A whole John Dory, for example, merges Pickett and his chefs’ classical training with a distinctly Australian vernacular. The fish is topped with Matilda’s take on the classic French sauce, grenobloise (typically capers, beurre noisette and lemon), and given “a sense of place” by adding salt bush, desert lime and a little bit of lemon myrtle.
The same finely drawn approach is true of the team’s use of wood fire, charcoal and smoke.
“There's a life in a fire,” Pickett says. “From the smoke, to when it first starts to go, to the hot coals to the white coals, even to the ashes and the embers. We’re doing different things at different stages of the fire's life.”
The menu shows off this texture. In some plates, flames and coal are obvious in taste and sight: flatbreads with thin, black char lines, or burnt spelt sourdough that instantly tastes of fire. In others, the method provides more delicate assistance, as in the smoked vanilla bean ice-cream (served with a glossy tarte tatin), or a crisp-skinned, dry-aged duck breast that’s cooked in the second chamber of a woodfire oven, allowing smoke from the burning cherry wood to filter through and “almost pot-smoke the duck,” Pickett explains.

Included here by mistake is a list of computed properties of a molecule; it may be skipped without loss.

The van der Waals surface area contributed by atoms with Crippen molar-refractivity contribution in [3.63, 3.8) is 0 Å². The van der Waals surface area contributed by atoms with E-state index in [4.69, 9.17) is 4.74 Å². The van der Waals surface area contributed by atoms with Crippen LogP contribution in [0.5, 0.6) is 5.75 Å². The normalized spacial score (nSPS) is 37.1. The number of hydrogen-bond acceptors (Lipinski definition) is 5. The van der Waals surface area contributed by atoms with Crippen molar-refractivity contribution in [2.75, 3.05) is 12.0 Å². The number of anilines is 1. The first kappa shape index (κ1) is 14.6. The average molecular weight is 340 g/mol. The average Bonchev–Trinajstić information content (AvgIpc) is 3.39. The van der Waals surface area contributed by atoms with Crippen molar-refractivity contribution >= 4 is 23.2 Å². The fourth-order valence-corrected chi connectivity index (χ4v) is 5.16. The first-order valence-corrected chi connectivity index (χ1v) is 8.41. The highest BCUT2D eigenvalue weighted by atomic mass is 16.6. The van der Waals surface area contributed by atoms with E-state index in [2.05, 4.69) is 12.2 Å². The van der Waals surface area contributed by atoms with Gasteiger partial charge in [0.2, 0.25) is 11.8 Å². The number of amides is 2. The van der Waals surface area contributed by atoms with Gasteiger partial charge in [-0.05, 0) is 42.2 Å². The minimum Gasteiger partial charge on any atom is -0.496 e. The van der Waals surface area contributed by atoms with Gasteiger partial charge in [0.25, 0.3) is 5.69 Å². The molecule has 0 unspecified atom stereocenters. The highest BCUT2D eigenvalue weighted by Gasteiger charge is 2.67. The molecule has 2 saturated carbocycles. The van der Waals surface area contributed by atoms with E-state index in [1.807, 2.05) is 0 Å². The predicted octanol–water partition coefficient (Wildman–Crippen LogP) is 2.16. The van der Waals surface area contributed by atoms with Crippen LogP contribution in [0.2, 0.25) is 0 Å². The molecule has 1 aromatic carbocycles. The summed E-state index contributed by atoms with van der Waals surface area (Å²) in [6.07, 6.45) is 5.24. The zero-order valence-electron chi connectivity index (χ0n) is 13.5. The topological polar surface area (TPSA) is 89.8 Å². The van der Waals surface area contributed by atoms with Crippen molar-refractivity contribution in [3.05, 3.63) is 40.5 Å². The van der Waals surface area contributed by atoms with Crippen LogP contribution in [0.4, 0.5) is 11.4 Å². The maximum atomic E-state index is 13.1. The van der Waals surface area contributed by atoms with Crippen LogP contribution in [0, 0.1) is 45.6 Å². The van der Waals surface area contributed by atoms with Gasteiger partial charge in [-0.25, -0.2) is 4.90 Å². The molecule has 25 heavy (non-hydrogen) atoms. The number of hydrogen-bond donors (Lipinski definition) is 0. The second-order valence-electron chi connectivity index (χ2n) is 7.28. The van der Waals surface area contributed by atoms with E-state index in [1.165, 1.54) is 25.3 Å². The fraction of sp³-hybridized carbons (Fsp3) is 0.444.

“The meat is moist, juicy – it has a soft hint of smoke, which you can’t get in a normal oven … I thought we were pretty good at duck, this has taken it to a 12 rather than 10.”
There are other twelves on this menu.
A generous serving of spanner crab dressed in crème fraiche and studded with finger lime is the right mix of sweet and miniature explosions of sour. It comes with the aforementioned charred, doughy flatbreads and butter dusted with ground-down dehydrated school prawns – pile together/assemble for a decadent DIY sandwich.
Buckwheat crisps are the edible shovels for your kangaroo tartare – perfect little cubes of tender wine-red meat with toasted sunflower, sweet but tart Packham pears soaked in shitake vinegar, garlic puree, wattleseed and fermented red peppers.
The tarte tatin – which Pickett says he tested roughly 600 times before getting it right –comprises hefty boats of apple piled on rough pastry and caramelised until treacly with caster and coffee sugar. Hiding beneath the apple you’ll find perfect little stars of thyme.